Weds 20 December - Psalm 70
1 Hasten, O God, to save me;
come quickly, Lord, to help me.
2 May those who want to take my life
be put to shame and confusion;
may all who desire my ruin
be turned back in disgrace.
3 May those who say to me, “Aha! Aha!”
turn back because of their shame.
4 But may all who seek you
rejoice and be glad in you;
may those who long for your saving help always say,
“The Lord is great!”
5 But as for me, I am poor and needy;
come quickly to me, O God.
You are my help and my deliverer;
Lord, do not delay.
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Meditation on Psalm 70
Meditation on Psalm 70
TODAY WOULD BE GOOD, LORD!
A short psalm but full of meaning. It is surrounded by Psalm 69 and Psalm 71, each of which carries the plea to God for help in all kinds of circumstances and situations.
In Psalm 69 we hear the psalmist calling out to God to have mercy and to save him from a host of enemies.
In Psalm 71 we hear the psalmist talking about his old age – verse 18, ‘even when I am old and grey…’
And he comes to the point in verse 20 where he concludes that whatever happens, he can trust God – ‘though you have made me see troubles, many and bitter, you will restore my life again; from the depths of the earth you will again bring me up.’
We read in other psalms what David is praying.
For example, the last verses of Psalm 40 are almost the same as verses 2-4 in our psalm this week.
And the concept of wanting answers in the here and now come in other psalms.
For example, in Psalm 22:19, David prays, ‘But you, LORD, do not be far from me … come quickly to help me.’
Psalm 38:21-22: ‘LORD, do not forsake me; do not be far from me, my God. Come quickly to help me, my Lord and my Saviour.’
There is an urgency in these prayers.
We need to grasp the reality that God answers our prayers with a ‘Yes’, ‘No’ or ‘Wait’. Perhaps I get frustrated with a ‘No’, impatient with a ’Wait’ and jubilant with a ‘Yes’.
Martin Luther says of Psalm 70 ‘this prayer is the shield, spear, thunderbolt and defence against every attack of fear, presumption and lukewarmness…which are especially dominant today.’
What can we learn from these few verses?
- WHO ARE WE PRAYING TO? Verse 1
As with all the psalms we learn that when we pray we are connecting with the covenant-making and covenant-keeping God.
Many years ago, when I was vice-chairman of Governors at Littlehampton Community School (now The Littlehampton Academy), the Chairman and his wife were hosting a garden party for the governors and spouses. The weather forecast was not very good so he asked me to pray for fine weather. He then said, “I will get down on my knees and pray.” (He had no thought of God at all.) I asked him who he would be praying to. He replied, with some embarrassment, “Oh, to my wife, of course”!
For many people, praying is done in a vacuum with no conviction that anyone is listening because they don’t know who they are talking to.
We are coming to the Creator, the Holy One of Israel.
Isaiah reminds us of the word of the LORD to him. “I am the LORD; that is my name! I will not yield my glory to another or my praise to idols.’ Isaiah 42:8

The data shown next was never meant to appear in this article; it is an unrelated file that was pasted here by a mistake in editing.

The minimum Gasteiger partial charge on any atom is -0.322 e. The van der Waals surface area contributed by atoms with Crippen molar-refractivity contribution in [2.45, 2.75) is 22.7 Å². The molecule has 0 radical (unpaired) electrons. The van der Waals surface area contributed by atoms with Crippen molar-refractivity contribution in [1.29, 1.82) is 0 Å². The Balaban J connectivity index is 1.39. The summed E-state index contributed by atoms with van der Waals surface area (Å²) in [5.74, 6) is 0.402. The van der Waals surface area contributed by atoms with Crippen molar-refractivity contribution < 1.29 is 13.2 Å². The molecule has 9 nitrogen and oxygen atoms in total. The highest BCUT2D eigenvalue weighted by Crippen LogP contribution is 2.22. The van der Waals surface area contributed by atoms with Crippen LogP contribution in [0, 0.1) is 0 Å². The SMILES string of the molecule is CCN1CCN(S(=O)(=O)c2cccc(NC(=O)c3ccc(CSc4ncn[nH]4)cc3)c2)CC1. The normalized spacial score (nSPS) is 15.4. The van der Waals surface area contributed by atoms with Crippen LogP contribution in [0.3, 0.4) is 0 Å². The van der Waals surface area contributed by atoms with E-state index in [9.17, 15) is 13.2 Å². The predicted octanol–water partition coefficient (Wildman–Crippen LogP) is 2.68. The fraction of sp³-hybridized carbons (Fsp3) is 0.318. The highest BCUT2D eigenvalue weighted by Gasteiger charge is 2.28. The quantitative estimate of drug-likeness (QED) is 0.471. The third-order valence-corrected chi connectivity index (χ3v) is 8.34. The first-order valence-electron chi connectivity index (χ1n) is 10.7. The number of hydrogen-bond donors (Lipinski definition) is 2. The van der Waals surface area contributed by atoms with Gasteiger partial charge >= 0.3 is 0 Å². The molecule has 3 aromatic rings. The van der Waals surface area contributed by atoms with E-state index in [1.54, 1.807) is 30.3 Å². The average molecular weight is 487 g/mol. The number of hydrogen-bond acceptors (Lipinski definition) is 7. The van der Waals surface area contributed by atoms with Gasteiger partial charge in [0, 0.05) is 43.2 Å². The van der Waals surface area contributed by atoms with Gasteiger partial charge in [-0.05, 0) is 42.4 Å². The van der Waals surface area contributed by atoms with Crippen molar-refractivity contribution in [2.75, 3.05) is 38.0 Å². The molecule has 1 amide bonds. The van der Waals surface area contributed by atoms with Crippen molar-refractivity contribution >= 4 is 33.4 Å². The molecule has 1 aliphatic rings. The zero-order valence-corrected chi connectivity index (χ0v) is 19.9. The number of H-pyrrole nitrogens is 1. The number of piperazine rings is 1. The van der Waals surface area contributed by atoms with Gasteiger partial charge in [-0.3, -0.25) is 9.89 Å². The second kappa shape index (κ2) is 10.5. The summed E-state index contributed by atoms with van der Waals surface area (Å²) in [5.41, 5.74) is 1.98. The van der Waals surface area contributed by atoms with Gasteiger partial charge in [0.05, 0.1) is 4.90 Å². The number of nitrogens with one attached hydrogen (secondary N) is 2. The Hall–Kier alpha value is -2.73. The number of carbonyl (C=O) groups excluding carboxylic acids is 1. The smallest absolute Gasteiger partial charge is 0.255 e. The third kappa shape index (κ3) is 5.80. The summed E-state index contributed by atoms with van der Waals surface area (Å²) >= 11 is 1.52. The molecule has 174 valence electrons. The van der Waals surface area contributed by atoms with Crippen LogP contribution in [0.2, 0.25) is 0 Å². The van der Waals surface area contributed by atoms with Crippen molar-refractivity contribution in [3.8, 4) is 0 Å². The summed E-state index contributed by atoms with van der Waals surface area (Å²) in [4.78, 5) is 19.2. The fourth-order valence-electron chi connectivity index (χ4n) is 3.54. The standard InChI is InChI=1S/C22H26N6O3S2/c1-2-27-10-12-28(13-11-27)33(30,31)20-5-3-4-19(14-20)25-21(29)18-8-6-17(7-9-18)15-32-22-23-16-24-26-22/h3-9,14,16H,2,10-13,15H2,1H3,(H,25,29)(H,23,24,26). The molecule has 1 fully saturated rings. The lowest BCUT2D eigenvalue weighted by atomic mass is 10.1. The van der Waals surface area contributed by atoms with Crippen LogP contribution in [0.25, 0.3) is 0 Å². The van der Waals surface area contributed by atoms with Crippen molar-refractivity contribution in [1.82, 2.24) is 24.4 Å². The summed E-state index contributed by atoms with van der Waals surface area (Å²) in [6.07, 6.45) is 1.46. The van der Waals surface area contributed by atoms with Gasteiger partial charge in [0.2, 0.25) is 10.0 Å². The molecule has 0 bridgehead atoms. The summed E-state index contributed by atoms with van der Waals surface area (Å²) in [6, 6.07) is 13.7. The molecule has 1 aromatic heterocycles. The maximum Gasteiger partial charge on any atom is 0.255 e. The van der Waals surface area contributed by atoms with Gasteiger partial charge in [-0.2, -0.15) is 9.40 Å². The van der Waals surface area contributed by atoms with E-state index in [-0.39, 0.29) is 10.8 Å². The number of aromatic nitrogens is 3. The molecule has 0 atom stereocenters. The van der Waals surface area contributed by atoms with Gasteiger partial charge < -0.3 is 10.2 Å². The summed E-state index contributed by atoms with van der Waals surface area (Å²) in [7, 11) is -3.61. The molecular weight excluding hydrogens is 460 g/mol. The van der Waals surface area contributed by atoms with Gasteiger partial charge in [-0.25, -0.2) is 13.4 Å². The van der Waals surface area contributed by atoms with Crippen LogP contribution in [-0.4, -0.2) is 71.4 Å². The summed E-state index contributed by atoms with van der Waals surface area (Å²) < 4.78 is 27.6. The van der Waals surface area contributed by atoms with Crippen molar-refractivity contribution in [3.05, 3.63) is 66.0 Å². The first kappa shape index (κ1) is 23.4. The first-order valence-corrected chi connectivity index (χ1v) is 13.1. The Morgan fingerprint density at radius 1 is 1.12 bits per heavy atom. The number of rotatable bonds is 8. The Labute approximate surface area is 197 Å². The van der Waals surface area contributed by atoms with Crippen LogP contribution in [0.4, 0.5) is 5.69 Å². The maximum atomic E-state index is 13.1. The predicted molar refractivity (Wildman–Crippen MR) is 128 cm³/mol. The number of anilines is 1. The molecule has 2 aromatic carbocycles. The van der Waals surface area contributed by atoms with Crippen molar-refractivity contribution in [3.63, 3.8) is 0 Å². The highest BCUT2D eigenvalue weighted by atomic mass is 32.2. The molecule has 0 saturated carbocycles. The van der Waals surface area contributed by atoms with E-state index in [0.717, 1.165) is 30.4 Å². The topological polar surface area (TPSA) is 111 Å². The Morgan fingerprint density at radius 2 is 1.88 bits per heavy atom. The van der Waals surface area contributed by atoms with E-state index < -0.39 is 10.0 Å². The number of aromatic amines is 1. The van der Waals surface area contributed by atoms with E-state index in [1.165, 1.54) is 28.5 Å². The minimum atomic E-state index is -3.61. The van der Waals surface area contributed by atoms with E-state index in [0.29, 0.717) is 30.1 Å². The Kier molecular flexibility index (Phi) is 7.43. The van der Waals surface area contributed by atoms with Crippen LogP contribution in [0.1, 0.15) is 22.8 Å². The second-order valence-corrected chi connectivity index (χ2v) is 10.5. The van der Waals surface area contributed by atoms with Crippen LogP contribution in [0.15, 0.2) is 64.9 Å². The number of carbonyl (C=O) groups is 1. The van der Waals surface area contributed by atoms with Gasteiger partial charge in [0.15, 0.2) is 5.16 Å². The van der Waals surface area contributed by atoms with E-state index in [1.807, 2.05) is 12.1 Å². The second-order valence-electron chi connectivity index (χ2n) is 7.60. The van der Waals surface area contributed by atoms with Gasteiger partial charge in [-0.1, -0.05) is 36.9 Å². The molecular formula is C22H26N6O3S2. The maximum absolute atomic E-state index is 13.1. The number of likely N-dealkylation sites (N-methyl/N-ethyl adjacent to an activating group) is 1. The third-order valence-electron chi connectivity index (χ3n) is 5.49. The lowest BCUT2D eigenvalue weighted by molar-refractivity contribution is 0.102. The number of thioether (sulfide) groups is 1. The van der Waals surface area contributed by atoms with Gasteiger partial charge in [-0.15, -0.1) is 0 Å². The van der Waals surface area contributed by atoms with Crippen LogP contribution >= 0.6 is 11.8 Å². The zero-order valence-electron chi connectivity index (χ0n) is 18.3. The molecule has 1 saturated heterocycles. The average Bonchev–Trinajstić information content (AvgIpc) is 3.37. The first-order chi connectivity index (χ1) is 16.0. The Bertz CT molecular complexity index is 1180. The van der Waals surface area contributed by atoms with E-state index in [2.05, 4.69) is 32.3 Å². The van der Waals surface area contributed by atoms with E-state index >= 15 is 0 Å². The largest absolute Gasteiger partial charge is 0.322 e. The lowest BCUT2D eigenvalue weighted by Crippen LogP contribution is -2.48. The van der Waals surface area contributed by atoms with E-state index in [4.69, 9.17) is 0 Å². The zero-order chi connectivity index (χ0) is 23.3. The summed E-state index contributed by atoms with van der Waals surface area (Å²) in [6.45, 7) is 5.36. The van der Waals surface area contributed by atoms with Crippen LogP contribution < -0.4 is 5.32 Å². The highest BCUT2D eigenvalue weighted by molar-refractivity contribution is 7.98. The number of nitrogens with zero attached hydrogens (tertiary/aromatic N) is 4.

We are coming to our Redeemer who, in His Son, is our Saviour.
The psalmist knows who he is coming to.
In addition to that, as Jesus taught us to pray, we are coming to ‘our Father who art in heaven.’
We have this wonderful relationship with God as His sons and His daughters.
- WHAT ARE WE PRAYING FOR? Verses 2-4
Two groups emerge from these verses.
We have heard prayers like this before and, no doubt, we will hear them again.
How can the psalmist pray for ‘shame’ and ‘confusion’? Shouldn’t he pray for ‘affirmation’ and ‘clarity’?
But remember the opening statement – ‘those who want to take my life’; ‘all who desire my ruin’.
Then, later, he talked about those who say ‘Aha, Aha’? He is referring to those who ridicule the psalmist.
The psalmist doesn’t ask God to zap them. His prayer is for justice. His prayer is that their aims are turned round on themselves so that they are brought to shame and confusion.
Around the world today there are enemies of the people of God who want to bring shame and confusion; who want to see such people wiped out; who ridicule these people.
How do we pray for those who are being persecuted for their faith?
How do we pray for those who want to rewrite the Bible or even see it banned?
How do we pray for those with whom we disagree on fundamental issues?
How do we pray for the church as the message seems sometimes so confusing?
James Montgomery wrote a hymn in the early 19th Century, the first two lines of which should be our motive for such prayers.
‘Lord teach us how to pray aright, with reverence and with fear.’
But then the psalmist turns to the people of God and prays for them – he is praying for us – for you and me as children of the living God. He longs for us – those who seek the Lord –
- to rejoice
- to be glad in you (i.e., In the Lord)
- to bring glory to the Lord – to say (and sing) ‘the Lord is great.’
To borrow the words of the chorus of another 19th Century hymn –
O come let us adore Him, Christ the Lord.
We give Him all the glory, Christ the Lord.
For He alone is worthy, Christ the Lord.
- O GOD, HELP ME NOW! Verse 5
Why do I need to come to the Lord?
- because I am ’poor and needy’
- because He is ‘my help and my deliverer.’
I need you NOW. O God, save me, help me, deliver me.
To use another 19th Century hymn, written by Robert Lowry and Annie Hawks.
I need Thee every hour, most gracious Lord;
No tender voice like Thine, can peace afford.
I need Thee every hour, stay Thou nearby;
Temptations lose their power, when Thou art nigh.
I need Thee every hour, in joy or pain;
Come quickly and abide, or life is vain.
I need Thee, O I need Thee, every hour I need Thee;
O bless me now my Saviour, I come to Thee.